Am I mistaken? Then name me at least seven national artists, and what they’ve done to become national artists. Without using google.
There is a very good Philippine website called the antipinoy.com. Its writers frequently criticize Filipinos and suggest a multitude of reasons as to why the Philippines continue to stagnate in comparison to its other wealthier neighbors, and point out flaws in the Filipino character itself. Many Pinoys take offense at this. To call their website the “Antipinoy” was most likely a deliberate choice and a form of irony I fully appreciate, because pointing out defects in the Filipino nature does not make them anti-patriotic, and they know it. Someone agreeing with Claire Danes when she says the Philippines is a smelly place, or Mariah Carey when she calls Regine Velasquez a monkey, does not mean he also agrees that Filipinos are scum.
Why? Because many places in the Philippines ARE smelly, and Regine Velasquez IS a bitch.
When Filipinos complain about their government, their poverty, their economy, nobody seems to mind. But when a foreigner makes that same observation, they rise up to engage the enemy, their prides sorely wounded.
Because we’re always so downtrodden. We’re always the underdogs, the ones who have to live through a lot of suffering that, eventually, good things would have to come their way. And the underdogs are always encouraged, the ones people always root for. Underdogs are allowed to drive like madmen through the streets, because it isn’t their fault; the police will try to extort money out of them no matter how they drive, anyway. Underdogs can complain that the current Miss Philippines lost the Miss Universe pageant because it’s not her fault; the question was too ridiculous, English isn’t her native language, the pageant has been Americanized because of Donald Trump, Obama was asked the same question and he couldn’t answer it in 22 seconds either, etc. Noynoy Aquino wasn’t smiling at that press conference; he was just trying to be optimistic, he was hiding his sorrow inside, his mouth has a defect where it’s always crooked, so it looks like he’s smiling when he’s not, and so on. Underdogs shouldn’t be criticized for underlying flaws, because – after all – they ARE the underdogs!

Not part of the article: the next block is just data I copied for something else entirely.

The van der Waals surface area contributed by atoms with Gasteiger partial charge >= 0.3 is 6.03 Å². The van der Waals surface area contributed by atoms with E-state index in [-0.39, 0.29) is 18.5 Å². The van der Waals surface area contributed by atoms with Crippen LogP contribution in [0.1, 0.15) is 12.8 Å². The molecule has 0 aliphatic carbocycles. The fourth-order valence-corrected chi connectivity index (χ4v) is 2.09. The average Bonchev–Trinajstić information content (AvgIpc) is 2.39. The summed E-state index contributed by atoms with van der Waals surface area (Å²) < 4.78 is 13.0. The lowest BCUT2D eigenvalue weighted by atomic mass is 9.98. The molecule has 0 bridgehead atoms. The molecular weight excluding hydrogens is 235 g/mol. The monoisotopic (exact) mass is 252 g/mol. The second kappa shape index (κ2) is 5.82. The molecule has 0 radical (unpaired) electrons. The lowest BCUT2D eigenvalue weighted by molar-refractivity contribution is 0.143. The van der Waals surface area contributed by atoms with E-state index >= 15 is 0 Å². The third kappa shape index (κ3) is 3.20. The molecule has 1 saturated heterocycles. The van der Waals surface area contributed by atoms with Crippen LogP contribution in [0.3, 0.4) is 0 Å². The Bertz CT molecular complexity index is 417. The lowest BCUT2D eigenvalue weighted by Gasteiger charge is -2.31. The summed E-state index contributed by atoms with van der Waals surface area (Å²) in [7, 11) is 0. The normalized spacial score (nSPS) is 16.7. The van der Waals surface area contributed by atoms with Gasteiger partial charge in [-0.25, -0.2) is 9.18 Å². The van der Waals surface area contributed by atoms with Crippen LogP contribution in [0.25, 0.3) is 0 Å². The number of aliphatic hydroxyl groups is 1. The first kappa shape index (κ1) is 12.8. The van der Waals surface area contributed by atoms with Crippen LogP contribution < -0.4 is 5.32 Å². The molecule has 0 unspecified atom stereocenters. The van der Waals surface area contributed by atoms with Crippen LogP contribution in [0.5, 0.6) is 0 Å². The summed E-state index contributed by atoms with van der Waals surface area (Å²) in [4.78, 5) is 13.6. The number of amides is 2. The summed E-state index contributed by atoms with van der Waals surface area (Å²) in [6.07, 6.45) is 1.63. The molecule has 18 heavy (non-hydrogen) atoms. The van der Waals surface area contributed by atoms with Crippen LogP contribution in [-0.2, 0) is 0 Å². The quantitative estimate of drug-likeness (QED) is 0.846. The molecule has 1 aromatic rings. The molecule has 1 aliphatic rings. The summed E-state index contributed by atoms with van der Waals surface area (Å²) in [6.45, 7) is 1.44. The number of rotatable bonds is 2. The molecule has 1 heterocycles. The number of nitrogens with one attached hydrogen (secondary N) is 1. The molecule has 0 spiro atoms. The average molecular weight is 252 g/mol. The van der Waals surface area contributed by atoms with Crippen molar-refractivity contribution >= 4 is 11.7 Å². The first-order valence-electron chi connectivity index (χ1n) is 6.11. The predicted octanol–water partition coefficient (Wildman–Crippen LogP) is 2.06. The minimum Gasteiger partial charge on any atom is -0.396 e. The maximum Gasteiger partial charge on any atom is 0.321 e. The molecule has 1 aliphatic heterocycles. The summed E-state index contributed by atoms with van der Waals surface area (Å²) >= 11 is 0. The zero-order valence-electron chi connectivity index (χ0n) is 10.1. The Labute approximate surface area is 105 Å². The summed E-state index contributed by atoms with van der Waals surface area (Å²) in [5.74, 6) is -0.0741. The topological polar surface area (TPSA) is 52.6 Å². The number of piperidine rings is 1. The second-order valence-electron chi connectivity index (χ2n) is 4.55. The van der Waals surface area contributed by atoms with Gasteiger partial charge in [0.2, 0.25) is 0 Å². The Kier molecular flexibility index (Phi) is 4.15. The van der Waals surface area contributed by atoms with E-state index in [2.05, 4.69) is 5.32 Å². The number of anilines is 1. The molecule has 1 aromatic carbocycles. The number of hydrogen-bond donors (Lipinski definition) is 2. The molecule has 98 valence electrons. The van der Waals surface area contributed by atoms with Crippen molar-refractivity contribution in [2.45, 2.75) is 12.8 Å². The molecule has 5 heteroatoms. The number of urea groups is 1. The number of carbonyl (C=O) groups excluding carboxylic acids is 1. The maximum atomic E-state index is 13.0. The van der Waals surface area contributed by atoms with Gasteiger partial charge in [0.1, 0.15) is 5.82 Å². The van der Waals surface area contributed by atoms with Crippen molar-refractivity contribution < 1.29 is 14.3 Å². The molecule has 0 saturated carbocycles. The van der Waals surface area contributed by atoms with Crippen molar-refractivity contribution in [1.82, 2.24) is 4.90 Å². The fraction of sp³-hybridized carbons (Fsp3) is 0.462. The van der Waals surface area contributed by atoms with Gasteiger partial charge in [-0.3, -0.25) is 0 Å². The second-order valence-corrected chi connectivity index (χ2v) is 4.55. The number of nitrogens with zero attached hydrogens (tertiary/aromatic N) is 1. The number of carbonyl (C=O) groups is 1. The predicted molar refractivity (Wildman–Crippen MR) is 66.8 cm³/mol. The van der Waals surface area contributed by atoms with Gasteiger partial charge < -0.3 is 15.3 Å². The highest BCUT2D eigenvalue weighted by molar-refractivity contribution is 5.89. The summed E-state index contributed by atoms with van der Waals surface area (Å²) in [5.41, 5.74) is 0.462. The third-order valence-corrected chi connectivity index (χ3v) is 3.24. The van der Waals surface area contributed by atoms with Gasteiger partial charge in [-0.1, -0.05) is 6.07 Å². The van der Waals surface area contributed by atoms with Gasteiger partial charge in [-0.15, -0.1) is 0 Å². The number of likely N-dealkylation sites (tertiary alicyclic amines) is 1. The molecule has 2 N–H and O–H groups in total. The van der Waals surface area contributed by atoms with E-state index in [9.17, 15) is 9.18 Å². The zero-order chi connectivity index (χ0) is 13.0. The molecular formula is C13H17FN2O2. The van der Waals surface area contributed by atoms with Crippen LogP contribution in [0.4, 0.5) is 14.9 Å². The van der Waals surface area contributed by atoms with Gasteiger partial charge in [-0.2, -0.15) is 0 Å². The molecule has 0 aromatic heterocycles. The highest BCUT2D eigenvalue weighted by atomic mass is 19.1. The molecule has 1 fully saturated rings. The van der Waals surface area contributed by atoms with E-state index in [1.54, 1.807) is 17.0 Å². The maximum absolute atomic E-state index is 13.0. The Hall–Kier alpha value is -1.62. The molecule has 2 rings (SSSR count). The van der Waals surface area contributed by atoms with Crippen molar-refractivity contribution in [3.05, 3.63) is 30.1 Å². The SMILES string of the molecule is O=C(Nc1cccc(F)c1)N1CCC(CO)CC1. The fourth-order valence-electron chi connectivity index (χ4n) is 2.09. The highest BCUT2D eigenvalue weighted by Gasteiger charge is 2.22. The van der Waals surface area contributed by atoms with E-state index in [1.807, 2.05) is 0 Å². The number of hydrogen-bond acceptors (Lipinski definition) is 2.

When A Filipino, an underdog, loses, or is shamed in the eyes of the world, there’s always supposed to be an excuse why they are not to blame. That’s what’s wrong with this nation.
A former friend posted on his Facebook account about why the Philippine president shouldn’t be blamed for the deaths of the Chinese tourists. I called him out on this claim, pointing out the flaws of the man he was defending in relation to the tragedy. He deleted his previous comment to make my reply sound nastier without the provided context. He forgot that I received Facebook email notifications containing the relevant comments, and when I re-copied the one he had removed to defend my stance, he responded by deleting the status and blocking me from his facebook page.
In the Philippines, there are millions like him.
Admitting that yes, the Philippines sucks but that doesn’t mean I don’t love it, is the first step. And until we all realize that the truest love for one’s country is to understand its flaws and the flaws of its people, and to acknowledge those flaws rather than making excuses for our mediocrity – then nothing will ever change.
It is what it is.